• I think this case only goes to show the ignorance of the Justices. For example, Scalia talked as though the ‘Cornhusker Kick-back’ was still relevant.

    • @tadcf Actually, the ‘Cornhusker Kick-back’ was never under consideration so why would this current relevance matter ? … I’m sure it showed up in the briefs though.

    • @tadcf “The ignorance of the justices” and the “Kick-back’ really? that’s all you have Mr. Constitution?

  • I have a different theory … They just couldn’t come up with a defense. There were attempts to make the mandate a penalty then a tax then a penalty then a .. you get the idea .. while the legislation was being considered. It’s like they knew it would fail Constitutional muster. Why else strike the severability clause, that the House had included, in the Senate version ? Meanwhile, the masses of Democrat minions just figured that they must have figured it out. Why else would “the Obama administration expended almost no energy defending it” ? They knew it was “fete de complete.”

    • @Neo_ I’ll still wager that they didn’t spend time defending it because they thought the court would be populist and not concerned with the Constitution. There are ample examples for why they would believe this. To beat a dead horse, there are 4 justices who won’t even question the idea of unlimited government via the commerce clause. They’re almost half way there without lifting a finger.

      • @tkc882 I think the point was to make it fail at some point, then, given the 40 years of Democratic rule that was being put forward at the time, they figured that the masses would demand “single payer.”

      • @tkc882 No wonder the media elites thought the Tea Party was an aberration.

  • By the way….I predict the SCOTUS will uphold Barackycare.

  • I think we should feel some sympathy for the obvious sense of amazement the Collective is feeling. Really, out of compassion, we should mount some effort to salve their gob-smackedness.

    We can call it “Shock And Awwwwww”. For the children.

  • I think we should feel some sympathy for the obvious sense of amazement the Collective is feeling. Really, out of compassion, we should mount some effort to salve their gob-smackedness.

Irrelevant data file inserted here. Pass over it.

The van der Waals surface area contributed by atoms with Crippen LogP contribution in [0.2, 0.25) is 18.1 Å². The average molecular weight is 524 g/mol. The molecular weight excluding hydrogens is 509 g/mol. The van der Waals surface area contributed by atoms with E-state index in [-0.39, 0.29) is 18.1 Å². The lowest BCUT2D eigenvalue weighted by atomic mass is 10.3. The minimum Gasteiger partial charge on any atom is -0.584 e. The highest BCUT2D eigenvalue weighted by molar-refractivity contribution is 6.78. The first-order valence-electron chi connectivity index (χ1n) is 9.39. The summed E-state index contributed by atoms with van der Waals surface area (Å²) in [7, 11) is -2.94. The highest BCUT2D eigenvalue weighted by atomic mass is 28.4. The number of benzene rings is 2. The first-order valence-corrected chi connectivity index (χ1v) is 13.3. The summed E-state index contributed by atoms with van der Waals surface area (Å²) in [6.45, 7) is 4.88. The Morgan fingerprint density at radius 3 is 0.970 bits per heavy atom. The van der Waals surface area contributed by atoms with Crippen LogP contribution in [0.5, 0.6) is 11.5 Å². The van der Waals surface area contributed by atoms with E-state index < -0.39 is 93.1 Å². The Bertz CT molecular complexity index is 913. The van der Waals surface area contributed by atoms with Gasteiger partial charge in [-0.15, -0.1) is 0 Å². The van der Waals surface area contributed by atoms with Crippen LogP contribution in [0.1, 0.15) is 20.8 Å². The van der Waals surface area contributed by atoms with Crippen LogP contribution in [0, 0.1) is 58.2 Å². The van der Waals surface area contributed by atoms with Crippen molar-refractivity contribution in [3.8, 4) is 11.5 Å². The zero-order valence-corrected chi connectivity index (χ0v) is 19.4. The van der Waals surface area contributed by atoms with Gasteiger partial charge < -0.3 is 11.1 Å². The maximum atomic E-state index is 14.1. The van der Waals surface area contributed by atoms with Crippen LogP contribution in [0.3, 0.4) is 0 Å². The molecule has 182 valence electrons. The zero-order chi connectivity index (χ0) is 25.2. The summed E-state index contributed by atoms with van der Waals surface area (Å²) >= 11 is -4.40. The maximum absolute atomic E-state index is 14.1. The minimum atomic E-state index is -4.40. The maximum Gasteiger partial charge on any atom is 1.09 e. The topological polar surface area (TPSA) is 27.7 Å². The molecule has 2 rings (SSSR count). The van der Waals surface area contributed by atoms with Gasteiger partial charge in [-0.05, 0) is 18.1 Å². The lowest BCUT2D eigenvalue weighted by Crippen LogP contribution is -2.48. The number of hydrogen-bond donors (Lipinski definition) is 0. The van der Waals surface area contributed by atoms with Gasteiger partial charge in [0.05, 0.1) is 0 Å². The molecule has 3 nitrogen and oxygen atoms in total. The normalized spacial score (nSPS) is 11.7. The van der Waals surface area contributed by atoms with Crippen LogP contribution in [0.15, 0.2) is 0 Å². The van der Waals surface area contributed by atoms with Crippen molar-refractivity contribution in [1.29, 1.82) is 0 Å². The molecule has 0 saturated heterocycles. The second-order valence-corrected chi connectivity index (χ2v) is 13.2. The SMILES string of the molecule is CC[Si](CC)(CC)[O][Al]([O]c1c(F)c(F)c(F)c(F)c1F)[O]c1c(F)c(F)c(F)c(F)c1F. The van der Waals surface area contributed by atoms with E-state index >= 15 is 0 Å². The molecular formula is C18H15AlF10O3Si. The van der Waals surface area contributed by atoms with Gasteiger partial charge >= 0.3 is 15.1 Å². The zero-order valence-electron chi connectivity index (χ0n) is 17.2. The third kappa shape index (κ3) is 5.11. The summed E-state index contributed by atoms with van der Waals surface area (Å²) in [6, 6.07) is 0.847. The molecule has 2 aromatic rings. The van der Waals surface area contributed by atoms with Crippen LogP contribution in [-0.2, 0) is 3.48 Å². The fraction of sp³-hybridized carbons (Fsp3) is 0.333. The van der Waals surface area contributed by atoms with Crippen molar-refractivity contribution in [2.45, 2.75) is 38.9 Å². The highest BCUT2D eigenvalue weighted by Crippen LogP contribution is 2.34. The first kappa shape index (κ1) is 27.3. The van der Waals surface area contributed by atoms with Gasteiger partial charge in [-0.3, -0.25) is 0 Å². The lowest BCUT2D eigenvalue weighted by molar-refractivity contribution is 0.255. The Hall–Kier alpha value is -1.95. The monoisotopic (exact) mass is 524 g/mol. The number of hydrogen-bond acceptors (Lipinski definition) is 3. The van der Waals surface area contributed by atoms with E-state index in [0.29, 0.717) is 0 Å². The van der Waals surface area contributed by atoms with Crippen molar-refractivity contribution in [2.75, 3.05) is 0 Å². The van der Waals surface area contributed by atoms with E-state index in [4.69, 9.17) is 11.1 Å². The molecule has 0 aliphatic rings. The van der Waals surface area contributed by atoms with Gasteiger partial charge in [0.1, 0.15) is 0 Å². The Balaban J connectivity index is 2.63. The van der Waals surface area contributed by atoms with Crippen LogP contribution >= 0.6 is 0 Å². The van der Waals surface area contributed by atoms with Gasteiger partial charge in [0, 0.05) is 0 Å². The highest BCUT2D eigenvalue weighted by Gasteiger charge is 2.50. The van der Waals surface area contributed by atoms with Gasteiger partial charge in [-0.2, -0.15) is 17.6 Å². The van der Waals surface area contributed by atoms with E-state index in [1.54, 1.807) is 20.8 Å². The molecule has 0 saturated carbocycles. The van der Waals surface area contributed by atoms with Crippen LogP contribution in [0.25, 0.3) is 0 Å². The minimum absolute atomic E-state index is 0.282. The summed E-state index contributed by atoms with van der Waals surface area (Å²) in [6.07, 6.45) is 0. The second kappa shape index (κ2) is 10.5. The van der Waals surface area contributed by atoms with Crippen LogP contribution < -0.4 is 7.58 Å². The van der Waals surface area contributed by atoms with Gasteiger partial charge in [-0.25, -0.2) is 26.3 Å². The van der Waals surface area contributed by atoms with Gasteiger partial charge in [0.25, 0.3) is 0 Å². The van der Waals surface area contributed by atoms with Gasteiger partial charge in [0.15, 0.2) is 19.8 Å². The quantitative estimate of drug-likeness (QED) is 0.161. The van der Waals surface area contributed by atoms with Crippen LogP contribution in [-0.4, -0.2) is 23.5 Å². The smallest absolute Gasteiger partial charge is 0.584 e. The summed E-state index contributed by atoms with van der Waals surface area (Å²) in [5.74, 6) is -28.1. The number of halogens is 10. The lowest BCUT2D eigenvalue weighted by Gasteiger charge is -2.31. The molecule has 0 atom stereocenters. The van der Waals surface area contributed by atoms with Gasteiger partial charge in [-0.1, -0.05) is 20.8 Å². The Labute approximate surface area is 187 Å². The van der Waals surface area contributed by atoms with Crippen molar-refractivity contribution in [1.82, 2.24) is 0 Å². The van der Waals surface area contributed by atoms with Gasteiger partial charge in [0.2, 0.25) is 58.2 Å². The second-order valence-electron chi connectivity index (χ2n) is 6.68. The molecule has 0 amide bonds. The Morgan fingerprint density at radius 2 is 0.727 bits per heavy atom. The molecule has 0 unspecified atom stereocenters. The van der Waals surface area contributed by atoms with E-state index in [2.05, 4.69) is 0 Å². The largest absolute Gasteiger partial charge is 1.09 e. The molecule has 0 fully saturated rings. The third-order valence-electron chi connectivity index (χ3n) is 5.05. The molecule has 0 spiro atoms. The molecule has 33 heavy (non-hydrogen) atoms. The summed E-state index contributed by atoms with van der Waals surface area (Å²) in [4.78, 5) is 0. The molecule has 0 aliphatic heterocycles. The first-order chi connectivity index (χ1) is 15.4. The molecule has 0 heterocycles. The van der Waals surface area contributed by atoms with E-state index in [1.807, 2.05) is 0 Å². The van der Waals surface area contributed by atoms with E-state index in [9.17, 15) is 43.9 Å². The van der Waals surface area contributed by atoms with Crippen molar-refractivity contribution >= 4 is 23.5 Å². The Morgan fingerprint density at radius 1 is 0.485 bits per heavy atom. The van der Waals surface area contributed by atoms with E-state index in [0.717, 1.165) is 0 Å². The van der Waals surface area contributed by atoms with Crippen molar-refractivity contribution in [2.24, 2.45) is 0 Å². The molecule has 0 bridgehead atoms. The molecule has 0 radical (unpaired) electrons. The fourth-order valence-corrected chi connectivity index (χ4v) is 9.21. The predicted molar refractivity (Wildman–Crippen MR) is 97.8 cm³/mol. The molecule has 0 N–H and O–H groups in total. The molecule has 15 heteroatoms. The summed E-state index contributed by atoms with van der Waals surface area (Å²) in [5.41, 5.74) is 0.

We can call it “Shock And Awwwwww”. For the children.

  • In the immortal words of Hans Solo: “Great, kid. Don’t get cocky.”

  • “We also have always understood that we wouldn’t win the race for new jobs and businesses, and middle class security if we were just applying some ‘you’re on your own economics,’” Obama said.

    “It’s been tried in our history and it hasn’t worked,” Obama said. “It didn’t work when we tried it in the decade before the Great Depression. It didn’t work when we tried it in the last decade. We just tried this. What they’re peddling has been tried — it did not work!”
    ————————————————————————————————————

    OK, that’s off topic, but…damn. The ROARING TWENTIES…the period which arguably saw the FASTEST rise in American standards of living… Asinine.

  • “Solicitor General Donald Verrilli turned in a stammering, barely coherent performance” … I noticed today that some Progressives thought it prudent to attack the RNC ad which uses portions of that performance to claim that it was “heavily edited.” Is that all they have ?

  • Look at Obama’s Record:

    Cap & Trade
    Card Check
    Auto Bailouts
    Insurance Bailouts
    Fannie & Freddie
    Unemployment Rate
    Gasoline Prices
    Electricity Prices
    Fairness Doctrine
    National Debt
    Deficit Spending
    Illegal Immigration
    Gun Control
    Smart Diplomacy
    Iran Nukes
    War on Terror
    Control of Net
    Control of the House
    Filibuster Proof Senate
    Tax the Rich
    Global Warming
    Abortion on Demand